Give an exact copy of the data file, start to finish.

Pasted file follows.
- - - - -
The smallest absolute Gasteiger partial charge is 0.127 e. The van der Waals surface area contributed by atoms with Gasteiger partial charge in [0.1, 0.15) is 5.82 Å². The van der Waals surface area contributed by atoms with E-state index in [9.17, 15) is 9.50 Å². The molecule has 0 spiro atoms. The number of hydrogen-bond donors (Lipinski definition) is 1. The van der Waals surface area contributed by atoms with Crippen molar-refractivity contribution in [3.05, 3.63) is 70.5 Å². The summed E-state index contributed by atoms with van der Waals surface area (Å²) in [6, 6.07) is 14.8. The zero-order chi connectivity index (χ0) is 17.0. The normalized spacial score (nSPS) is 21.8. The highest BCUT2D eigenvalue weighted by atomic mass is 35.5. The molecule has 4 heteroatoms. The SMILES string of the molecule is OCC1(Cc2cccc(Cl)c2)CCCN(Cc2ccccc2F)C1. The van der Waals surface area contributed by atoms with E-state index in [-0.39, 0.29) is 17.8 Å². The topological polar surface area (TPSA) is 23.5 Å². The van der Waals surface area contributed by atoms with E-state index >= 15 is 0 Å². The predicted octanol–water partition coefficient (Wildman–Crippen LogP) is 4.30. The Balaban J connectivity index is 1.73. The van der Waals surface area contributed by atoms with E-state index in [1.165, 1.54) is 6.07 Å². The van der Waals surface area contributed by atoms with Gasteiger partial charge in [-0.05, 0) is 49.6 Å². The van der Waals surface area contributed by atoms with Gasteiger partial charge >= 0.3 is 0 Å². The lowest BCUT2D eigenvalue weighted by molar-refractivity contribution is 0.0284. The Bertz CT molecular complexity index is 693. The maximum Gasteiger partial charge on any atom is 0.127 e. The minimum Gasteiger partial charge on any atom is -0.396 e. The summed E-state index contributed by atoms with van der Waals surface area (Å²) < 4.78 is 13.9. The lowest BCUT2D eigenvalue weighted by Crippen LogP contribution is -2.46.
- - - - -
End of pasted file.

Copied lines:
The smallest absolute Gasteiger partial charge is 0.127 e. The van der Waals surface area contributed by atoms with Gasteiger partial charge in [0.1, 0.15) is 5.82 Å². The van der Waals surface area contributed by atoms with E-state index in [9.17, 15) is 9.50 Å². The molecule has 0 spiro atoms. The number of hydrogen-bond donors (Lipinski definition) is 1. The van der Waals surface area contributed by atoms with Crippen molar-refractivity contribution in [3.05, 3.63) is 70.5 Å². The summed E-state index contributed by atoms with van der Waals surface area (Å²) in [6, 6.07) is 14.8. The zero-order chi connectivity index (χ0) is 17.0. The normalized spacial score (nSPS) is 21.8. The highest BCUT2D eigenvalue weighted by atomic mass is 35.5. The molecule has 4 heteroatoms. The SMILES string of the molecule is OCC1(Cc2cccc(Cl)c2)CCCN(Cc2ccccc2F)C1. The van der Waals surface area contributed by atoms with E-state index in [-0.39, 0.29) is 17.8 Å². The topological polar surface area (TPSA) is 23.5 Å². The van der Waals surface area contributed by atoms with E-state index >= 15 is 0 Å². The predicted octanol–water partition coefficient (Wildman–Crippen LogP) is 4.30. The Balaban J connectivity index is 1.73. The van der Waals surface area contributed by atoms with E-state index in [1.165, 1.54) is 6.07 Å². The van der Waals surface area contributed by atoms with Gasteiger partial charge in [-0.05, 0) is 49.6 Å². The van der Waals surface area contributed by atoms with Gasteiger partial charge >= 0.3 is 0 Å². The lowest BCUT2D eigenvalue weighted by molar-refractivity contribution is 0.0284. The Bertz CT molecular complexity index is 693. The maximum Gasteiger partial charge on any atom is 0.127 e. The minimum Gasteiger partial charge on any atom is -0.396 e. The summed E-state index contributed by atoms with van der Waals surface area (Å²) < 4.78 is 13.9. The lowest BCUT2D eigenvalue weighted by Crippen LogP contribution is -2.46.